Source: Apoptosis - January 20, 2015 Category: Molecular Biology Source Type: research

Functional, morphological, and apoptotic alterations in skeletal muscle of ARC deficient mice
Abstract Apoptotic signaling plays an important role in the development and maintenance of healthy skeletal muscle. However, dysregulation of apoptotic signals in skeletal muscle is associated with atrophy and loss of function. Apoptosis repressor with caspase recruitment domain (ARC) is a potent anti-apoptotic protein that is highly expressed in skeletal muscle; however, its role in this tissue has yet to be elucidated. To investigate whether ARC deficiency has morphological, functional, and apoptotic consequences, skeletal muscle from 18 week-old wild-type and ARC knockout (KO) mice was studied. In red musc...
Source: Apoptosis - January 18, 2015 Category: Molecular Biology Source Type: research

Evaluation of a dansyl-based amino acid DNSBA as an imaging probe for apoptosis detection
In conclusion, DNSBA cellular imaging is useful for the early assessment of treatment-induced apoptosis, and thus may act as a substitute for Annexin V for assessing treatment response. (Source: Apoptosis)
Source: Apoptosis - January 18, 2015 Category: Molecular Biology Source Type: research

Letter to the Editor: Caspase cleavage sites in the human proteome: CaspDB, a database of predicted substrates
(Source: Apoptosis)
Source: Apoptosis - January 13, 2015 Category: Molecular Biology Source Type: research

S-nitrosylation of XIAP at Cys 213 of BIR2 domain impairs XIAP’s anti-caspase 3 activity and anti-apoptotic function
In this study, we report that cysteine (Cys) 90, Cys 213 and Cys 327 can be specifically S-nitrosylated by NO. We found that mutations of Cys 90 and Cys 327 affect the normal structure of XIAP. More importantly, we found that S-nitrosylation of XIAP Cys 213 impairs the anti-caspase 3 and anti-apoptotic function of XIAP that we observed in our previous study. (Source: Apoptosis)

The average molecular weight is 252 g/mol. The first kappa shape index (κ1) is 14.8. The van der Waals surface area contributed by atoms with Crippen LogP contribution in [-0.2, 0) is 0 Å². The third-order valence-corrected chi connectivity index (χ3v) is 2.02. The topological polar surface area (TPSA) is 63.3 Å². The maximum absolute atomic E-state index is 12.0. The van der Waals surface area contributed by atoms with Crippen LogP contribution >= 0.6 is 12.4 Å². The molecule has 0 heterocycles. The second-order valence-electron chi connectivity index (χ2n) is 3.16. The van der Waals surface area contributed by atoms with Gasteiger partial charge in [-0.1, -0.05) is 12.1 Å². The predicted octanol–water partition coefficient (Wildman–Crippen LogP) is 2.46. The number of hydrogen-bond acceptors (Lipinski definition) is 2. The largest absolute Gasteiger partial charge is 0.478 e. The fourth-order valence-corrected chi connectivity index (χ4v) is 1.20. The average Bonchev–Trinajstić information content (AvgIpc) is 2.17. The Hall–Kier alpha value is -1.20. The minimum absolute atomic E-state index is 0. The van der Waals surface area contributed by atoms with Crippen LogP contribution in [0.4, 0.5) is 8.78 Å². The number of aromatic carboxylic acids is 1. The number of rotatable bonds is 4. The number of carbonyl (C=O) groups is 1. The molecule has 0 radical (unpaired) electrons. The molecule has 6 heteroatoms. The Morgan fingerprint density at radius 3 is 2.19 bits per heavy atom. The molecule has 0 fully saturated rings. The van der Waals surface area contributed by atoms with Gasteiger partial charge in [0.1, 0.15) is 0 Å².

Source: Apoptosis - January 12, 2015 Category: Molecular Biology Source Type: research

Chronic hepatitis C virus infection triggers spontaneous differential expression of biosignatures associated with T cell exhaustion and apoptosis signaling in peripheral blood mononucleocytes
Abstract Persistent hepatitis C virus (HCV) infection appears to trigger the onset of immune exhaustion to potentially assist viral persistence in the host, eventually leading to hepatocellular carcinoma. The role of HCV on the spontaneous expression of markers suggestive of immune exhaustion and spontaneous apoptosis in immune cells of chronic HCV (CHC) disease largely remain elusive. We investigated the peripheral blood mononuclear cells of CHC patients to determine the spontaneous recruitment of cellular reactive oxygen species (cROS), immunoregulatory and exhaustion markers relative to healthy controls. Using ...
Source: Apoptosis - January 11, 2015 Category: Molecular Biology Source Type: research

17β-Estradiol protects against apoptosis induced by interleukin-1β in rat nucleus pulposus cells by down-regulating MMP-3 and MMP-13
Abstract In our previous study, 17β-estradiol was proved to protect rat annulus fibrosus cells against apoptosis induced by interleukin-1β (IL-1β). However, whether 17β-estradiol has protective effect on rat nucleus pulposus cells remains unclear. The purpose of this study was to further explore the effects of 17β-estradiol on rat nucleus pulposus cells based on IL-1β-induced apoptosis. TUNEL assay and Annexin V/PI double staining were used to detect apoptosis and revealed that IL-1β induced notable apoptosis, which was reversed by 17β-estradiol. Meanwhile, cell viability an...